It was probably the HAL 9000 from the movie 2001: A Space Odyssey, that introduced the concept of AIs to the general public. But that was almost 40 years ago, and examining the more recent times, we have to look no further than in our own pockets to find the AIs that paved the way for the current hype: smartphones' digital assistants. Sure, there has been things like Cleverbot around earlier, but nothing has been as widely spread as these digital assistants. The main difference between a chatbot and a digital assistant is that former responds (be default) only to written queries, and the latter is capable to understand (at least to some extend) more natural, spoken queries. Things like voice activated searches and speech recognition softwares have been around for quite some time, but these digital assistants take the concept a step further by engaging in dialogue, performing tasks such as booking flights or setting up location based reminders, and they can even tell you a joke if you ask one.
When is milk not milk? This is no trick question -- it's a distinction that artificial intelligence (AI) is going to have to learn to make in order for eMerchants to fully leverage the potential of machine learning. To one customer, "buy milk" means buy a gallon of whole milk; to another, a 1.4-liter jug of unsweetened vanilla almond milk. Digital shopping lists, apps and virtual assistants must understand this and not force the customer to spell it out each time before these platforms can successfully become the new normal. "We think about things in shorthand, not in terms of specifics," Dave Barrowman, Skava VP of Innovation, told PYMNTS' Karen Webster in a recent webinar.
We live in a world where consumer attention span is getting shorter and shorter: 40 percent of people abandon a website that takes more than three seconds to load, and the average shopping cart is abandoned more than 68 percent of the time. Software platforms that drive ecommerce websites are creating visual search capabilities which allow consumers to upload an image and find similar/complementary products. The offline to online experience requires minimal steps to shop and purchase, providing a sense of autonomy to the consumer. Brands are creating more interactive shopping experiences to provide product recommendations based on natural conversation and cognitive data derived from AI.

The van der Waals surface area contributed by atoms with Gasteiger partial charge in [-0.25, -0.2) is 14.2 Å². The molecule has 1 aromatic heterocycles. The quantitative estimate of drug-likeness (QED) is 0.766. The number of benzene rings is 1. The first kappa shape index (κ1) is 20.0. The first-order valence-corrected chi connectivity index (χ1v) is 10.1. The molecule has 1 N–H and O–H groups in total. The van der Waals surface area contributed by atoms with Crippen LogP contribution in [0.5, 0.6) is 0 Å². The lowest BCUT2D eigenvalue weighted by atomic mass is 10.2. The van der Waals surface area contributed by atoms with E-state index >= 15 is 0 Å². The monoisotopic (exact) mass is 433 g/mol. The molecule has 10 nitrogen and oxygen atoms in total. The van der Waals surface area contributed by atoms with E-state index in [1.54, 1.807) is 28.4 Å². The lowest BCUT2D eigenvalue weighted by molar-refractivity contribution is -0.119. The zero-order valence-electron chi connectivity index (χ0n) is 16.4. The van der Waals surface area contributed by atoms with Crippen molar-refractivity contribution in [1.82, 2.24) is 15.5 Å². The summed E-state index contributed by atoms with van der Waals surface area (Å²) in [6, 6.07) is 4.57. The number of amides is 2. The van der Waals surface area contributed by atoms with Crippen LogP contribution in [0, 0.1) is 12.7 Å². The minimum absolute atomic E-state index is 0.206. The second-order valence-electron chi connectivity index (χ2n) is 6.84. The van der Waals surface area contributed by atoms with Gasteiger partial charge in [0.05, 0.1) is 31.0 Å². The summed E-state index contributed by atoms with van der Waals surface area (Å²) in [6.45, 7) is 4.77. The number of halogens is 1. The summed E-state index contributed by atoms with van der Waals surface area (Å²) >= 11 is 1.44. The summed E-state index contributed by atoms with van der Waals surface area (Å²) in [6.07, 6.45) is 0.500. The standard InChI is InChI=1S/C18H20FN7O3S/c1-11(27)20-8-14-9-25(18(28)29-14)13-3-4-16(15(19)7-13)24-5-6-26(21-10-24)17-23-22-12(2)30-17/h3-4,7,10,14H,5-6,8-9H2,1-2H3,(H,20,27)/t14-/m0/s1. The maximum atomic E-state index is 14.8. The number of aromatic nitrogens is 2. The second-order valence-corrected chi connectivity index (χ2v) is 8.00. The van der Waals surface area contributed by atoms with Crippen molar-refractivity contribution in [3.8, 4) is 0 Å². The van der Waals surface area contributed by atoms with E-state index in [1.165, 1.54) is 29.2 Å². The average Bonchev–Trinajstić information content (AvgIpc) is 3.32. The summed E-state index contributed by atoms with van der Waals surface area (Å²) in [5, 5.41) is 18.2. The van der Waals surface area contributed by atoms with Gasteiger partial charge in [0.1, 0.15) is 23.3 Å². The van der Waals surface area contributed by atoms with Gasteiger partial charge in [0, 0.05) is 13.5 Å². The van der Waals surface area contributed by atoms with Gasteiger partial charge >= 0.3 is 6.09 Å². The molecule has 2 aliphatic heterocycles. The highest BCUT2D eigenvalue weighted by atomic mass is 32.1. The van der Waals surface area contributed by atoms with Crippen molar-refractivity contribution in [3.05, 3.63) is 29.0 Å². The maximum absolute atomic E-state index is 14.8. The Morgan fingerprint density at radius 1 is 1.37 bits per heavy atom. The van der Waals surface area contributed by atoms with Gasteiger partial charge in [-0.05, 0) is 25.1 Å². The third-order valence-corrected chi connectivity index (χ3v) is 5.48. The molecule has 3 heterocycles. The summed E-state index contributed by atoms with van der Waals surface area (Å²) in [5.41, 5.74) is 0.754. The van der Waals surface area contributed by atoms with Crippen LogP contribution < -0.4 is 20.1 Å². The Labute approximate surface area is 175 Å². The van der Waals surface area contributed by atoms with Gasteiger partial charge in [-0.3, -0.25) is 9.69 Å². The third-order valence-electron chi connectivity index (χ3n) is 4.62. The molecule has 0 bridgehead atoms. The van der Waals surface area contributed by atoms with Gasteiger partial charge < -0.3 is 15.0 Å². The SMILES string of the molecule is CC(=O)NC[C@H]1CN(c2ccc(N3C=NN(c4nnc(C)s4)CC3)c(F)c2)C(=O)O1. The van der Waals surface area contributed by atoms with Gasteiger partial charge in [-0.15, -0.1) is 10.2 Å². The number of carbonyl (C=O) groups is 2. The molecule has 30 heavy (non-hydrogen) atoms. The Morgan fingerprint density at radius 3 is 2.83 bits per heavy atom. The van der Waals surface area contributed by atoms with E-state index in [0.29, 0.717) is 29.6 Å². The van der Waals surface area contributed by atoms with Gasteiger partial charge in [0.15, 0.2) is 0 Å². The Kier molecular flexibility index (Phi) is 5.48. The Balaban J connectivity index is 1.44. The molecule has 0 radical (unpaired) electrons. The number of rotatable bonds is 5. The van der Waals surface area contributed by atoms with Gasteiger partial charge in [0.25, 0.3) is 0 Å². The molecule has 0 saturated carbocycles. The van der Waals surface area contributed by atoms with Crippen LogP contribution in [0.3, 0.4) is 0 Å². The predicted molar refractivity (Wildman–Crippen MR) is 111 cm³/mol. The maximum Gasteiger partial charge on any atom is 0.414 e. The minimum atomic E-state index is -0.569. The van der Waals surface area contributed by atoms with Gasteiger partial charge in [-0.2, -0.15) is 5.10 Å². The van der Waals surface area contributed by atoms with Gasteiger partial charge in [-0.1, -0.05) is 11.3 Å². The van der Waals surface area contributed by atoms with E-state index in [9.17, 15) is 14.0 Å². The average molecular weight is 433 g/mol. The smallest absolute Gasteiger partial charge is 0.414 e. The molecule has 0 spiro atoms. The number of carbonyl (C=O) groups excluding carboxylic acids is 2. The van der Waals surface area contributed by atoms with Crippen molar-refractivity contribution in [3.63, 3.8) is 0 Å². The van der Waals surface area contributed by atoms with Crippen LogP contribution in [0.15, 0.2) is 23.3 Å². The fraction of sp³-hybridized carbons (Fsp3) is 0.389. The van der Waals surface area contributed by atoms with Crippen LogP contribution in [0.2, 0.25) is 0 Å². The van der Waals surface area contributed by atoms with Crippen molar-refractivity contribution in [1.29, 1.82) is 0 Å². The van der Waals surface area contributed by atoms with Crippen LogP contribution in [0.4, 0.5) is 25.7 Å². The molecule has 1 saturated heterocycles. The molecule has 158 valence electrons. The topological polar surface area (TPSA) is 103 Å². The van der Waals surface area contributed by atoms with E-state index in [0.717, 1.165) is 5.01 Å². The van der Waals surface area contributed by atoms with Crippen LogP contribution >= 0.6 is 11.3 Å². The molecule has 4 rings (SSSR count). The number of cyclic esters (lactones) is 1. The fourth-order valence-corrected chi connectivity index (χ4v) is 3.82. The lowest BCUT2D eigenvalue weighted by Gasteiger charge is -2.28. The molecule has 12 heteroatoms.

We describe a user study evaluating two critiquing-based recommender agents based on three criteria: decision accuracy, decision effort, and user confidence. Results show that user-motivated critiques were more frequently applied and the example critiquing system employing only this type of critiques achieved the best results. In particular, the example critiquing agent significantly improves users' decision accuracy with less cognitive effort consumed than the dynamic critiquing recommender with system-proposed critiques. Additionally, the former is more likely to inspire users' confidence of their choice and promote their intention to purchase and return to the agent for future use.
Rules promise to be widely useful in Internet electronic commerce. Declarative prioritized default rule knowledge representations offer the advantage of handling conflicts that arise in updating rule sets, but have as yet had little practical deployment. DIPLOMAT is a Java library that embodies a new approach to the implementation of such prioritized default rules: to compile them into ordinary logic programs (LP's) cf. We apply the approach to a newly generalized version of courteous LP's, a semantically attractive and computationally tractable form of prioritized default rules. Compilation enables courteous LP's functionality to be added modularly to ordinary LP rule engines, via a preprocessor, with tractable computational overhead.